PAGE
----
TRANSYT has been used in Chile since the early 1980s for cost-benefit analysis of infrastructure and traffic management projects. It is also the main tool of the Area Traffic Control Unit of Santiago de Chile since mid 1990s. As a result of this experience, many methodological improvements to the model have been done in order to take into account local conditions. This paper presents a review of these methodological as well as practical advances on the TRANSYT model made in the Chilean context during the past 15 years. Issues considered are cruise time distributions, the cycle-time selection method, saturation flows and car equivalents, public transport modeling, peak-hour delay calculation, modeling unsignalized intersections and zebra crossings, and fuel-consumption estimation.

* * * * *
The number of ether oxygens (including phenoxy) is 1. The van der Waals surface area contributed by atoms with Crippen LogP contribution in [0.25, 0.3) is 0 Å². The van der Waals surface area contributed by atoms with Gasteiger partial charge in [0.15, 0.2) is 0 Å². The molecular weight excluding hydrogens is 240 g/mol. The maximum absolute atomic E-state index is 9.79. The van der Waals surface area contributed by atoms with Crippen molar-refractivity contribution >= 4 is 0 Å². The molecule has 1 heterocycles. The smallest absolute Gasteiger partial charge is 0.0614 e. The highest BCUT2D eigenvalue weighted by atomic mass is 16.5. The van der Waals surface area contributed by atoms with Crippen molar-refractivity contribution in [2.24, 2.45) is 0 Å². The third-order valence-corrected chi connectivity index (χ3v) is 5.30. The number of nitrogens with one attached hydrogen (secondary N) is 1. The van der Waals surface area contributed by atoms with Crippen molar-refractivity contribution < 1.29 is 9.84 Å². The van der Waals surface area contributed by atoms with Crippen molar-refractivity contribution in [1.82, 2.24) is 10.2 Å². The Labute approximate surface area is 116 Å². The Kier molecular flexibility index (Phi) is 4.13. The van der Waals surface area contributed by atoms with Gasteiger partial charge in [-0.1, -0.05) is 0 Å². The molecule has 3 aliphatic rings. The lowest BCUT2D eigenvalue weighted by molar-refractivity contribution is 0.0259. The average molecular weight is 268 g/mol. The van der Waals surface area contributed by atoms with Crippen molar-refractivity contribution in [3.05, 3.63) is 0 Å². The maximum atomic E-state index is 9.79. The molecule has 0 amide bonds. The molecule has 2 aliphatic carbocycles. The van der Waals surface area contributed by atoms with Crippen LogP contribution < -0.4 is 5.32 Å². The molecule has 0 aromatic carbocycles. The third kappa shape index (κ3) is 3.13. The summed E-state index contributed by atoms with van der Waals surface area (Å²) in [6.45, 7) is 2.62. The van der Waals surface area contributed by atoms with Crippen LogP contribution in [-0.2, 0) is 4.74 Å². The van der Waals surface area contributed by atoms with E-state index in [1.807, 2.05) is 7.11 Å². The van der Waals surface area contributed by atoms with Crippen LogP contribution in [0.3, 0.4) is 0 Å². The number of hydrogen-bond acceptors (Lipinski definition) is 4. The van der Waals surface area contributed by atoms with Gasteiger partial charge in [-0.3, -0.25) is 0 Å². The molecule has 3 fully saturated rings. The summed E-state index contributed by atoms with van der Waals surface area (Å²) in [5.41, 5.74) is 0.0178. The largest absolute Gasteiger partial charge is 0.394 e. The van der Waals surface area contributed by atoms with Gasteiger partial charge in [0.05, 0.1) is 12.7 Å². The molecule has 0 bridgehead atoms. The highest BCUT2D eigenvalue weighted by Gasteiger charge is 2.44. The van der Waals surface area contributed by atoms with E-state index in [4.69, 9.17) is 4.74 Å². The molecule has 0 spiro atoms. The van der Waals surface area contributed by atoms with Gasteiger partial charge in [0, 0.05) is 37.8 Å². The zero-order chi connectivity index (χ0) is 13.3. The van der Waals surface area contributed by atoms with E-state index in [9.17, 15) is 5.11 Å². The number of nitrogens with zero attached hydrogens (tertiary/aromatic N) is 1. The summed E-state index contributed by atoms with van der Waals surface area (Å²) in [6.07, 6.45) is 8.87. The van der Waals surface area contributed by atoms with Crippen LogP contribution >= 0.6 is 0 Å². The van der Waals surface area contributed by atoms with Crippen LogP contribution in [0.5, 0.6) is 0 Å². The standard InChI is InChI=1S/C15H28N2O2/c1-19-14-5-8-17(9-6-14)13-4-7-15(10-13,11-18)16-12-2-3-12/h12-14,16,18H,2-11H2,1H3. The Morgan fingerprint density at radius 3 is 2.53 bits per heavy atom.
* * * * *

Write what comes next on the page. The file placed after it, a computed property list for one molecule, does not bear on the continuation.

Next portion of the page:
|Number of pages||13|
|Journal||Transportation Research, Part A: Policy and Practice|
|State||Published - Jun 2006|
Bibliographical noteFunding Information:
This work has been funded by an applied research project for the Area Traffic Control Unit of Santiago de Chile (UOCT). We are grateful of Fernando Jofré, UOCT Director, and Ana María Flores, UOCT Engineer, for their help. Professor Jaime Gibson of University of Chile provided useful comments during the research that generates this paper. CEng students of University of Chile Andrés Valenzuela and Madeleyne Ricaldi help with data collection at zebra crossings.
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